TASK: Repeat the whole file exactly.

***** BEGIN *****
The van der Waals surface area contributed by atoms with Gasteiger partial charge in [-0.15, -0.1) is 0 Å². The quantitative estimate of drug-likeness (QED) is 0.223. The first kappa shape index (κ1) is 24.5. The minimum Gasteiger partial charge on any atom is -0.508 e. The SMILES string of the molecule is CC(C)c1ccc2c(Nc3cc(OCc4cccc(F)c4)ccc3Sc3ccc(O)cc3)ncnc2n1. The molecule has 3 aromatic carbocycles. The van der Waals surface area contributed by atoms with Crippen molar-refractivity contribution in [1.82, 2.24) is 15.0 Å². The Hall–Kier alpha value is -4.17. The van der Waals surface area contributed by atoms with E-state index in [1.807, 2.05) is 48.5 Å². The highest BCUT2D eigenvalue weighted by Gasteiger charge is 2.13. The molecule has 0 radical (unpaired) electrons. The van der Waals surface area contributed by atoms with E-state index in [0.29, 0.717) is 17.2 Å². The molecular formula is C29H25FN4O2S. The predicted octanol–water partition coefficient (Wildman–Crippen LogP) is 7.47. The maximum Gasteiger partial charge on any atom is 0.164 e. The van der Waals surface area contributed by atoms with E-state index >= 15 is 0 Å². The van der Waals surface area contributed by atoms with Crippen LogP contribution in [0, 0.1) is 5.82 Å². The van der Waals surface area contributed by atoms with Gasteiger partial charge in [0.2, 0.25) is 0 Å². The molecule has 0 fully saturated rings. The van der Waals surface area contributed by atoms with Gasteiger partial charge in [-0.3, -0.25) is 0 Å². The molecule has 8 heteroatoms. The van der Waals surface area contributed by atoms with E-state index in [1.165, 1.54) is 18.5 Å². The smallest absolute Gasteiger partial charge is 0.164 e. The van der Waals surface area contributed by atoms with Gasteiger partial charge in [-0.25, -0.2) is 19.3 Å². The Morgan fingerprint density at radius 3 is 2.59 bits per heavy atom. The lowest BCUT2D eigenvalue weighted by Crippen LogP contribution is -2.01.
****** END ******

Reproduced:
The van der Waals surface area contributed by atoms with Gasteiger partial charge in [-0.15, -0.1) is 0 Å². The quantitative estimate of drug-likeness (QED) is 0.223. The first kappa shape index (κ1) is 24.5. The minimum Gasteiger partial charge on any atom is -0.508 e. The SMILES string of the molecule is CC(C)c1ccc2c(Nc3cc(OCc4cccc(F)c4)ccc3Sc3ccc(O)cc3)ncnc2n1. The molecule has 3 aromatic carbocycles. The van der Waals surface area contributed by atoms with Crippen molar-refractivity contribution in [1.82, 2.24) is 15.0 Å². The Hall–Kier alpha value is -4.17. The van der Waals surface area contributed by atoms with E-state index in [1.807, 2.05) is 48.5 Å². The highest BCUT2D eigenvalue weighted by Gasteiger charge is 2.13. The molecule has 0 radical (unpaired) electrons. The van der Waals surface area contributed by atoms with E-state index in [0.29, 0.717) is 17.2 Å². The molecular formula is C29H25FN4O2S. The predicted octanol–water partition coefficient (Wildman–Crippen LogP) is 7.47. The maximum Gasteiger partial charge on any atom is 0.164 e. The van der Waals surface area contributed by atoms with E-state index >= 15 is 0 Å². The van der Waals surface area contributed by atoms with Crippen LogP contribution in [0, 0.1) is 5.82 Å². The van der Waals surface area contributed by atoms with Gasteiger partial charge in [0.2, 0.25) is 0 Å². The molecule has 0 fully saturated rings. The van der Waals surface area contributed by atoms with Gasteiger partial charge in [-0.3, -0.25) is 0 Å². The molecule has 8 heteroatoms. The van der Waals surface area contributed by atoms with E-state index in [1.165, 1.54) is 18.5 Å². The smallest absolute Gasteiger partial charge is 0.164 e. The van der Waals surface area contributed by atoms with Gasteiger partial charge in [-0.25, -0.2) is 19.3 Å². The Morgan fingerprint density at radius 3 is 2.59 bits per heavy atom. The lowest BCUT2D eigenvalue weighted by Crippen LogP contribution is -2.01.